National Children’s Dental Health Month: Proper oral hygiene through the years

brushing

February 1 marks the beginning of National Children’s Dental Health Month, which raises awareness about the importance of oral health in children.

According to the American Academy of Pediatrics, tooth decay is the most common chronic children’s disease in the United States, and it is also preventable. This fact makes having a month dedicated to teaching children about oral hygiene that much more important!

It is critical to help develop good habits in children while they are still babies, as they are more likely to continue those habits throughout their life.

We gathered some great tips that will help establish good oral hygiene habits in children, from infancy to toddlerhood:

  • Fluoride is a mineral added to the drinking water in some, but not all, cities and towns. It is known to benefit dental health by strengthening the tooth enamel, which helps prevent tooth decay. If a town or city does not have fluoride in its water, a pediatrician will be able to prescribe fluoride drops for infants or chewable tablets for older children.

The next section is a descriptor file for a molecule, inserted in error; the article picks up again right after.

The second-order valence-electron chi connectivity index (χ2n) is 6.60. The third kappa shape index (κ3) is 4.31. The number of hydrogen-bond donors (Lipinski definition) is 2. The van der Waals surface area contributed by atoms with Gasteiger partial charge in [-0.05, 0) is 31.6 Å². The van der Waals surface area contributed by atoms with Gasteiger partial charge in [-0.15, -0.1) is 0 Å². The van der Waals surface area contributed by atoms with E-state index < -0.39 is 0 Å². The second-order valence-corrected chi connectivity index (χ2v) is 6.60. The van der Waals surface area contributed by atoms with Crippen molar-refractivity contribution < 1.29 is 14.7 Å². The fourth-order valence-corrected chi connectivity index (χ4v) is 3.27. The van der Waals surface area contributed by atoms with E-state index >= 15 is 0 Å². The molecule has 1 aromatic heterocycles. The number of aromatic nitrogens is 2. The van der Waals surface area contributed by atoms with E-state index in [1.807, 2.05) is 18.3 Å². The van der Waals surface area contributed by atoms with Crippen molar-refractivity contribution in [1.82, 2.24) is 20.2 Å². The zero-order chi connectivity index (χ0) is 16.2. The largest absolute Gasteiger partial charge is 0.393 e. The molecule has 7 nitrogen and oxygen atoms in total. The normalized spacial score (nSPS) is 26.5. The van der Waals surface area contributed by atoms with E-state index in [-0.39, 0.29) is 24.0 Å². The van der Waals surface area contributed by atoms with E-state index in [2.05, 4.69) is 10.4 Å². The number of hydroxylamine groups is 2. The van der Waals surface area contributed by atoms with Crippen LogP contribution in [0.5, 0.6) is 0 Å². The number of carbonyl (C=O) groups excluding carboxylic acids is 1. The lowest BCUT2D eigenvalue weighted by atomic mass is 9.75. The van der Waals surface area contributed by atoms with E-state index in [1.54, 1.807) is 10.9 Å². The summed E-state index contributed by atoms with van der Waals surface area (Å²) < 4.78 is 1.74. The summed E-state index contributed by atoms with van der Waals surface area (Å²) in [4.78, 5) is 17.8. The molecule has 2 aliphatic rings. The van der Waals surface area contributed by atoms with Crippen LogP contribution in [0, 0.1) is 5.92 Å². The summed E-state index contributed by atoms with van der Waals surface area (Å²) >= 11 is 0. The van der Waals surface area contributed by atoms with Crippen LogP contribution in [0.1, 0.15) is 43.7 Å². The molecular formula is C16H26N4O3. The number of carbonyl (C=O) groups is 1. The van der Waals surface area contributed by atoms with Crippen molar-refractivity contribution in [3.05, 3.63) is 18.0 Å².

• Baby teeth are still teeth that need to be cared for! Just because they eventually fall out, doesn’t mean they should be neglected. As soon as a child grows his or her first tooth, it should be brushed with very small amount of fluoride toothpaste twice a day.
  • We are here to help! Children should go to their dentist appointment by their first birthday or within six months of the first tooth’s appearance. We are happy to walk parents through tips for promoting proper oral health care in a child’s life.
  • Don’t put a baby to bed with a bottle at night or at naptime unless it is filled with water. Other drinks, including milk, have sugar in them and that sugar can lead to tooth decay.
  • Healthy food and drink choices aren’t just good for your body, but they are good for your teeth too! When your child begins to eat more solid foods, give them fruits and vegetables instead of candy and cookies.
  • By the time a child turns 3, they can use more fluoride toothpaste; a pea-sized amount is recommended.
  • As a child gets older, they will be able to start taking responsibility for their oral hygiene by brushing their own teeth.

If you have any questions about oral health care for your infant or young child, or you would like to make an appointment for them, call us at 518-798-9966.